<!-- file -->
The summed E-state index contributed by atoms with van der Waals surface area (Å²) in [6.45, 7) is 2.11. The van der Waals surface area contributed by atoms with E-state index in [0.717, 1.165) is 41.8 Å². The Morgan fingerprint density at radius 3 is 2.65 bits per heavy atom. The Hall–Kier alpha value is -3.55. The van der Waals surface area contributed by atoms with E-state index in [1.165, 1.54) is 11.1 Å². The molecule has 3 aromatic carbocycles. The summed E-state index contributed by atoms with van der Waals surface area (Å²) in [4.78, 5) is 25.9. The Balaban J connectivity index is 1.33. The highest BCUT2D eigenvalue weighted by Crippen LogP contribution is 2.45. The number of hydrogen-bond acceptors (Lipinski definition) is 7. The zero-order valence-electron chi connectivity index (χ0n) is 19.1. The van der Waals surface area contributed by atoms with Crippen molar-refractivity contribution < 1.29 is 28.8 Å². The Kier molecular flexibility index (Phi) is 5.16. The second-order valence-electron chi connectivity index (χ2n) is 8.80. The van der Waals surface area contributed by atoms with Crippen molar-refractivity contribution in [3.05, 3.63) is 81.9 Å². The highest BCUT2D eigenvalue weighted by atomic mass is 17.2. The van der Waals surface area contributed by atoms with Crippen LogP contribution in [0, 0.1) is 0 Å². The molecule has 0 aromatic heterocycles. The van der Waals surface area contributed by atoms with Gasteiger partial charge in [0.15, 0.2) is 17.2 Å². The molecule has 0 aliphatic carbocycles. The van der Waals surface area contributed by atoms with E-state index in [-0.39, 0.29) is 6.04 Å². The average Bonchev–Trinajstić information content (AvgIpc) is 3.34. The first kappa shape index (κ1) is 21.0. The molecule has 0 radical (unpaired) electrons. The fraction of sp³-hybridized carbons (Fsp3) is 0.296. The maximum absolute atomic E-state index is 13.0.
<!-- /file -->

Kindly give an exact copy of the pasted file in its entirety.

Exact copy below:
The summed E-state index contributed by atoms with van der Waals surface area (Å²) in [6.45, 7) is 2.11. The van der Waals surface area contributed by atoms with E-state index in [0.717, 1.165) is 41.8 Å². The Morgan fingerprint density at radius 3 is 2.65 bits per heavy atom. The Hall–Kier alpha value is -3.55. The van der Waals surface area contributed by atoms with E-state index in [1.165, 1.54) is 11.1 Å². The molecule has 3 aromatic carbocycles. The summed E-state index contributed by atoms with van der Waals surface area (Å²) in [4.78, 5) is 25.9. The Balaban J connectivity index is 1.33. The highest BCUT2D eigenvalue weighted by Crippen LogP contribution is 2.45. The number of hydrogen-bond acceptors (Lipinski definition) is 7. The zero-order valence-electron chi connectivity index (χ0n) is 19.1. The van der Waals surface area contributed by atoms with Crippen molar-refractivity contribution < 1.29 is 28.8 Å². The Kier molecular flexibility index (Phi) is 5.16. The second-order valence-electron chi connectivity index (χ2n) is 8.80. The van der Waals surface area contributed by atoms with Crippen molar-refractivity contribution in [3.05, 3.63) is 81.9 Å². The highest BCUT2D eigenvalue weighted by atomic mass is 17.2. The van der Waals surface area contributed by atoms with Crippen LogP contribution in [0, 0.1) is 0 Å². The molecule has 0 aromatic heterocycles. The van der Waals surface area contributed by atoms with Gasteiger partial charge in [0.15, 0.2) is 17.2 Å². The molecule has 0 aliphatic carbocycles. The van der Waals surface area contributed by atoms with E-state index in [-0.39, 0.29) is 6.04 Å². The average Bonchev–Trinajstić information content (AvgIpc) is 3.34. The first kappa shape index (κ1) is 21.0. The molecule has 0 radical (unpaired) electrons. The fraction of sp³-hybridized carbons (Fsp3) is 0.296. The maximum absolute atomic E-state index is 13.0.